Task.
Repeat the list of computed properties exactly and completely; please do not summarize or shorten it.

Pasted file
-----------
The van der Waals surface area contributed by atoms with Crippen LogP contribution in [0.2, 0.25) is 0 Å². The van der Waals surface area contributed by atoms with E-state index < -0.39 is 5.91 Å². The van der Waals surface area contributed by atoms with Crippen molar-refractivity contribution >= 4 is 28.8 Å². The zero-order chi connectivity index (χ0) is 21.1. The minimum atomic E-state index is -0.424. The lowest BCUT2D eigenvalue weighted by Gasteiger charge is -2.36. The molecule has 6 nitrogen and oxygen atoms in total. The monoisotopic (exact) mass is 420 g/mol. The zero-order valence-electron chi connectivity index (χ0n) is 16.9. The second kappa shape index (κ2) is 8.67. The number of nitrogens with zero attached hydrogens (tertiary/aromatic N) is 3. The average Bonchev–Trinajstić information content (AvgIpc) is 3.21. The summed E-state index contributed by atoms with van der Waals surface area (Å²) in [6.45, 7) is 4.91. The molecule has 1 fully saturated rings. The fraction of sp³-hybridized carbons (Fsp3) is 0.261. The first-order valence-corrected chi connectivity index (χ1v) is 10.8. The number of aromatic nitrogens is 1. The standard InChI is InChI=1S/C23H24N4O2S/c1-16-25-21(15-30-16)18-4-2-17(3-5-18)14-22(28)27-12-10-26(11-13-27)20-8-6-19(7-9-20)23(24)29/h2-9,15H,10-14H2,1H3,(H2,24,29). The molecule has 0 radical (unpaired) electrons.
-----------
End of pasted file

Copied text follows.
The van der Waals surface area contributed by atoms with Crippen LogP contribution in [0.2, 0.25) is 0 Å². The van der Waals surface area contributed by atoms with E-state index < -0.39 is 5.91 Å². The van der Waals surface area contributed by atoms with Crippen molar-refractivity contribution >= 4 is 28.8 Å². The zero-order chi connectivity index (χ0) is 21.1. The minimum atomic E-state index is -0.424. The lowest BCUT2D eigenvalue weighted by Gasteiger charge is -2.36. The molecule has 6 nitrogen and oxygen atoms in total. The monoisotopic (exact) mass is 420 g/mol. The zero-order valence-electron chi connectivity index (χ0n) is 16.9. The second kappa shape index (κ2) is 8.67. The number of nitrogens with zero attached hydrogens (tertiary/aromatic N) is 3. The average Bonchev–Trinajstić information content (AvgIpc) is 3.21. The summed E-state index contributed by atoms with van der Waals surface area (Å²) in [6.45, 7) is 4.91. The molecule has 1 fully saturated rings. The fraction of sp³-hybridized carbons (Fsp3) is 0.261. The first-order valence-corrected chi connectivity index (χ1v) is 10.8. The number of aromatic nitrogens is 1. The standard InChI is InChI=1S/C23H24N4O2S/c1-16-25-21(15-30-16)18-4-2-17(3-5-18)14-22(28)27-12-10-26(11-13-27)20-8-6-19(7-9-20)23(24)29/h2-9,15H,10-14H2,1H3,(H2,24,29). The molecule has 0 radical (unpaired) electrons.